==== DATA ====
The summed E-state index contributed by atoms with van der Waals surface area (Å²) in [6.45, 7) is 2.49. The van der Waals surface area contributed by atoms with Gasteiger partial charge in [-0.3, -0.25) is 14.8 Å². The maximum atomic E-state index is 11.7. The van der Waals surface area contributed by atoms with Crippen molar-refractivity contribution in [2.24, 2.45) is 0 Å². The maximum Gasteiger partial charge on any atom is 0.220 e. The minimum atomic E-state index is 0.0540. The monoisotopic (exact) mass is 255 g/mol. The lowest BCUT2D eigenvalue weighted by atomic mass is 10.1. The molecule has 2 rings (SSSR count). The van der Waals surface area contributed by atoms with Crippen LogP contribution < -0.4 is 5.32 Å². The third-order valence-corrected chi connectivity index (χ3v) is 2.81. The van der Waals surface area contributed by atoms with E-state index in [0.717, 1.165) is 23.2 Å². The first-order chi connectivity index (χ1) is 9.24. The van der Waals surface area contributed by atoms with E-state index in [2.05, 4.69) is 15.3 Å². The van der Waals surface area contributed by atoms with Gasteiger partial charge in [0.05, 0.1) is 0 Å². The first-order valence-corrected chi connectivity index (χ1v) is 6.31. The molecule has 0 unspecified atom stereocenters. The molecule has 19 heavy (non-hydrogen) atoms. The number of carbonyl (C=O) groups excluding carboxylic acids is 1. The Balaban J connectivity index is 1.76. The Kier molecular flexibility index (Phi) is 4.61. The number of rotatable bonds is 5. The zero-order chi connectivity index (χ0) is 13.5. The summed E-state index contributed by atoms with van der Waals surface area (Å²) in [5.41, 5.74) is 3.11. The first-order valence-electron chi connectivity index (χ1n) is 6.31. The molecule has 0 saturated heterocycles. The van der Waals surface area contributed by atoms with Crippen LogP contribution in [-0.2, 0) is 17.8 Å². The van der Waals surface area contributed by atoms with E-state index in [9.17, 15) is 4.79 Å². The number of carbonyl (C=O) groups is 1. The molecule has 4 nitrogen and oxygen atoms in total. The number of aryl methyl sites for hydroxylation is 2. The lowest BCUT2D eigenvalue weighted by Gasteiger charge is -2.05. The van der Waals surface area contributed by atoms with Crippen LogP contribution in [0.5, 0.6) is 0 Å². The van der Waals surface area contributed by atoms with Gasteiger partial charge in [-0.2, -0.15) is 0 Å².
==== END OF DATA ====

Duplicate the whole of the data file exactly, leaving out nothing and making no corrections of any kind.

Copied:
The summed E-state index contributed by atoms with van der Waals surface area (Å²) in [6.45, 7) is 2.49. The van der Waals surface area contributed by atoms with Gasteiger partial charge in [-0.3, -0.25) is 14.8 Å². The maximum atomic E-state index is 11.7. The van der Waals surface area contributed by atoms with Crippen molar-refractivity contribution in [2.24, 2.45) is 0 Å². The maximum Gasteiger partial charge on any atom is 0.220 e. The minimum atomic E-state index is 0.0540. The monoisotopic (exact) mass is 255 g/mol. The lowest BCUT2D eigenvalue weighted by atomic mass is 10.1. The molecule has 2 rings (SSSR count). The van der Waals surface area contributed by atoms with Crippen LogP contribution < -0.4 is 5.32 Å². The third-order valence-corrected chi connectivity index (χ3v) is 2.81. The van der Waals surface area contributed by atoms with E-state index in [0.717, 1.165) is 23.2 Å². The first-order chi connectivity index (χ1) is 9.24. The van der Waals surface area contributed by atoms with E-state index in [2.05, 4.69) is 15.3 Å². The van der Waals surface area contributed by atoms with Gasteiger partial charge in [0.05, 0.1) is 0 Å². The first-order valence-corrected chi connectivity index (χ1v) is 6.31. The molecule has 0 unspecified atom stereocenters. The molecule has 19 heavy (non-hydrogen) atoms. The number of carbonyl (C=O) groups excluding carboxylic acids is 1. The Balaban J connectivity index is 1.76. The Kier molecular flexibility index (Phi) is 4.61. The number of rotatable bonds is 5. The zero-order chi connectivity index (χ0) is 13.5. The summed E-state index contributed by atoms with van der Waals surface area (Å²) in [5.41, 5.74) is 3.11. The first-order valence-electron chi connectivity index (χ1n) is 6.31. The molecule has 0 saturated heterocycles. The van der Waals surface area contributed by atoms with Crippen LogP contribution in [-0.2, 0) is 17.8 Å². The van der Waals surface area contributed by atoms with E-state index in [9.17, 15) is 4.79 Å². The number of carbonyl (C=O) groups is 1. The molecule has 4 nitrogen and oxygen atoms in total. The number of aryl methyl sites for hydroxylation is 2. The lowest BCUT2D eigenvalue weighted by Gasteiger charge is -2.05. The van der Waals surface area contributed by atoms with Crippen LogP contribution in [0.5, 0.6) is 0 Å². The van der Waals surface area contributed by atoms with Gasteiger partial charge in [-0.2, -0.15) is 0 Å².